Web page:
Patience is a Virtue!

It has been nearly two years since we had the builders here and we had quite forgotten how stressful having any building work done can be and so invited them back to do a little work.  We need a retaining garden wall built.  We did at first think to do it ourselves but we realised that actually it is a lot of work and it is very hot and we should just bite the bullet and get the experts in.

Why is the act of building so destructive?  I mean everything gets turned upside down and until the work is completed it looks like a battlefield.    I hate seeing my finca in such a mess.

Part of the finca has become a moonscape where the builders lorry and the digger (Oh lord the digger!!!) has passed.

There is debris everywhere.  I know that it is essential materials for the construction.  It isn't restful to the eyes.  It looks so out of place here... it makes me feel like things are unfinished, which of course they are, but this isn't a pleasant feeling for me.  Patience is something I do have struggles with.

The wall however is going to be much sturdier and much better built than anything we could have done ourselves.  In fact, we have mused that come the end of the world, only our wall will remain.

The casualties.... we could have tried to move the baby fig trees... we did suggest it... after all a digger can dig a hole for a tree in no time at all.  Yes it is summer, the worst time ever to try and move a tree and we would lose this years figs and would have to nurse it back to health... and even then it might not make it.  But.....

This one is a gonner.  It might recover from the base next year... but the concrete truck is due back tomorrow and will no doubt drive right over it, again.  We have mentioned not breaking the trees but access is an issue and sometimes you have to just look away.  This one should recover, even though the roots have been quite ruthlessly chopped into.

We dug out a rose and a baby grapefruit tree before the builders turned up because we just knew that they would probably not even notice them... I guess these things look very small from the driving seat of a digger.

Another week should see it all done.  And we will be delighted with the finish I know we will.... and we are asking them to come back again in October and do another little building job.... (I'm actually trying not to think about that...)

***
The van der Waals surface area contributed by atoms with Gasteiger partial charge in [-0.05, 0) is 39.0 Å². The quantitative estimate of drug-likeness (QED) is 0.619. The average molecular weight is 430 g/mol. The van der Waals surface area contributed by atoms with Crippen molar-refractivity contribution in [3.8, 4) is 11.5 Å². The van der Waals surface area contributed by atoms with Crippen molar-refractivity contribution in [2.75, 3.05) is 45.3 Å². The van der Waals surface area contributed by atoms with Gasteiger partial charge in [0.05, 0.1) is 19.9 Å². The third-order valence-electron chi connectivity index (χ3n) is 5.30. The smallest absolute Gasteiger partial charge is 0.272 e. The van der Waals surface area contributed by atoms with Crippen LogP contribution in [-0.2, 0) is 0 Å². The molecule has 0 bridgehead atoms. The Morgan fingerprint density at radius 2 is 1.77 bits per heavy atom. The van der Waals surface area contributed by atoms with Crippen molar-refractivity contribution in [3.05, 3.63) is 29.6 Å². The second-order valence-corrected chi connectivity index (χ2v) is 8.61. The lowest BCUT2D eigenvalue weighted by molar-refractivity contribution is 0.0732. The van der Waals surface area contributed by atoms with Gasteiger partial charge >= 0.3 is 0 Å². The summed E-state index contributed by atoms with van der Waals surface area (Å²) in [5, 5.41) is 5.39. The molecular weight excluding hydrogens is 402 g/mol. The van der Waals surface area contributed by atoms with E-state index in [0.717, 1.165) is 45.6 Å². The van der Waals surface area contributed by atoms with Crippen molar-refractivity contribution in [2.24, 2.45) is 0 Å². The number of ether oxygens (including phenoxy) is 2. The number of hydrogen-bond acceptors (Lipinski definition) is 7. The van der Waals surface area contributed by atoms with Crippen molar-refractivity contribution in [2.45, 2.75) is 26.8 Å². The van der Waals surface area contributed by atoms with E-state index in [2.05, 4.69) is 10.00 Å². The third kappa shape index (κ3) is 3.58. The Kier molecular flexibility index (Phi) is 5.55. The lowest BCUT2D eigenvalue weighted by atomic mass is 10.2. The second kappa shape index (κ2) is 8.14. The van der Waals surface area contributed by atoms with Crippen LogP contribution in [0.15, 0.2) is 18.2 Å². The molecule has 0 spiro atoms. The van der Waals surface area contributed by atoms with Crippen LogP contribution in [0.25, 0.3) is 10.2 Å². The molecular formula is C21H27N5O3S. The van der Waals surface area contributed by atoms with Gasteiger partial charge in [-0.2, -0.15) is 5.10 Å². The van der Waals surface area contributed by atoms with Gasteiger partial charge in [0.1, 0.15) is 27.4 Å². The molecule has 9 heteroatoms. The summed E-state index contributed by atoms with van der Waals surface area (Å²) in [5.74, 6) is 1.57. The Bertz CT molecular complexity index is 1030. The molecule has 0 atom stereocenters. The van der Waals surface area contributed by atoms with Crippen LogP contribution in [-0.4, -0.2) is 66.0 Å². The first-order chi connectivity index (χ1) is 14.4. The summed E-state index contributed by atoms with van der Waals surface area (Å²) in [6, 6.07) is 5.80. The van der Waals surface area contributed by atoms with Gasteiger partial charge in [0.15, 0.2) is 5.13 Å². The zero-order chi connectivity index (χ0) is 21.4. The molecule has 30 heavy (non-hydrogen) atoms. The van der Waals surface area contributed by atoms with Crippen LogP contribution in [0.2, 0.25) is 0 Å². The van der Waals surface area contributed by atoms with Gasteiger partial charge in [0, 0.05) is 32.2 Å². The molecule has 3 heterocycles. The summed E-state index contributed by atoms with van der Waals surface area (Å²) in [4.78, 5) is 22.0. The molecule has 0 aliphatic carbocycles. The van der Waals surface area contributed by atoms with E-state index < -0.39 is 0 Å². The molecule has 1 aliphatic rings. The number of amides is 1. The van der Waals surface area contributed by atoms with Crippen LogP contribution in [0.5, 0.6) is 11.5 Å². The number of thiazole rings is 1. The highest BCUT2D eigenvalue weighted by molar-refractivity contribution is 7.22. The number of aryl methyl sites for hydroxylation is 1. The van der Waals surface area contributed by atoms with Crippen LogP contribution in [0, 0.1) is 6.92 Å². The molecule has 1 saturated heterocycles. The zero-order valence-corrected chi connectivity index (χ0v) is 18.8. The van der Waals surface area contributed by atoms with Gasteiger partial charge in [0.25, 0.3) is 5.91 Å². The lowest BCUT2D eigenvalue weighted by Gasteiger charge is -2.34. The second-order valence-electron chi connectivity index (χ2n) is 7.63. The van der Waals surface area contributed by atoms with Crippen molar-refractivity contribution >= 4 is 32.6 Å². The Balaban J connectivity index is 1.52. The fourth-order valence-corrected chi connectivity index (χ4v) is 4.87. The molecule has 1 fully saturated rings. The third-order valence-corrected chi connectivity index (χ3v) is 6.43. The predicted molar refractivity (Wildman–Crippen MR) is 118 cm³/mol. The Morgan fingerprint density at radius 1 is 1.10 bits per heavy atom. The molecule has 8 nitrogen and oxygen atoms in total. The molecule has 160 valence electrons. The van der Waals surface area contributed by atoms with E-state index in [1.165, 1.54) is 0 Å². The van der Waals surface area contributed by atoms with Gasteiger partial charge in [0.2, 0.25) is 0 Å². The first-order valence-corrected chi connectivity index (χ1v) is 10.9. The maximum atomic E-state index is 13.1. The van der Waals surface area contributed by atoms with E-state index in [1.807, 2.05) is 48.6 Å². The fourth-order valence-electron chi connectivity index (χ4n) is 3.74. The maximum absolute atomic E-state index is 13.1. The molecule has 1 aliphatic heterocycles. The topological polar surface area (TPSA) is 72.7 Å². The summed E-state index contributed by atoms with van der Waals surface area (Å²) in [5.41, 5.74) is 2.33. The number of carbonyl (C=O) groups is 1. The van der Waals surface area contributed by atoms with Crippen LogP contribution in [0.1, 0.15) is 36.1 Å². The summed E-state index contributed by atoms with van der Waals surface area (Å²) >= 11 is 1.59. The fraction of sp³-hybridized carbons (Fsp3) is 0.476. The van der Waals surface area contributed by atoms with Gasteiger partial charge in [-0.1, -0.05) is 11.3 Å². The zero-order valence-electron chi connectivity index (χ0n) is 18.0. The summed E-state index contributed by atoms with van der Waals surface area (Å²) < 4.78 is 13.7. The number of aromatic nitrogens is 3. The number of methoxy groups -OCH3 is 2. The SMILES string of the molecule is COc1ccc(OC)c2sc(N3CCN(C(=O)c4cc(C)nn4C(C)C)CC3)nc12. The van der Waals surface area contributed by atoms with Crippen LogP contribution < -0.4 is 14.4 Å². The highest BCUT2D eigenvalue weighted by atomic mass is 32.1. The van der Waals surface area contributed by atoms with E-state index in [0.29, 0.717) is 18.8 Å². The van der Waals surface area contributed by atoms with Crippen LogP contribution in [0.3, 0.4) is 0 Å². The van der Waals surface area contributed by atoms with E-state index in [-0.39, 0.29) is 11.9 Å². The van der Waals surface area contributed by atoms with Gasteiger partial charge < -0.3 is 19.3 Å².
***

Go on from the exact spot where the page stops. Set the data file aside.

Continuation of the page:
Mrs Black doing some excavating of her own

Steve is also doing a little building work.  On a smaller scale.

We have always kept our hens very free range.  They are free to range the entire 7 acres of the finca if they so wish.  We have been complimented on how tasty our eggs are, even from a local who buys her eggs from another 'free range' source.  Why?  she said, Are your eggs so much better?  I can't really answer that except that I know there are varying scales of 'free range' and few people would allow their hens the complete freedom to roam like we do.

There are drawbacks to the roaming.

The hens eat the figs as they drop from the trees, which is not good... the figs are our cash crop and the more they eat the less we have to present at the Co-op in September.  They leave 'doo doo's' (crap basically) everywhere... of course usually just where you are about to step.  And we can't go out of an evening without putting them to bed first and even with tempting treats, if they don't want to go it is very hard to make them!

So Steve is in the process of constructing a pen.  It can't be too big but also we don't want it to be too small - but realistically after the free range of the finca it will be small to them.  Ho hum... they have tiny minds and they will get used to it and it will be as fox proof as we can make it.  Steve met Mr Zorro this morning on the finca, and it has spurred him into action to complete the work before Friday when we have an evening out planned.

And now... to the Cotton.  Earlier in the year I planted about five baby cotton plants.  They need a long hot growing season - which we certainly have here - in order to produce the cotton bolls that I hope to be able to spin into thread.

Well they grew... kind of... but they are certainly not very high, or very bushy.  They should be a lot bigger than this....

The size is down to the continuing problem of poor quality soil.  I continue to add manure and organic fertilizers when I can get them... but I suspect this is going to be a recurring problem for a few years.

Yup... that is a cotton boll.... I am so excited.... I will need a few more of course.  I am already familiarising myself with how to prepare the cotton for spinning - the internet is a wonderful teaching tool - the gods bless Youtube!  From flower to cotton boll popping open is roughly a month and I still have flowers coming so I am hopeful to get enough to make a start very soon, I should wait until they have all finished and then see how much I have but I  have no patience for that, but I will need more than one!  Oh for goodness sake!  I can't wait... I don't think I can be a very virtuous person.  But whether I can or I can't I have little choice... Nature won't be hurried... neither will the builders.


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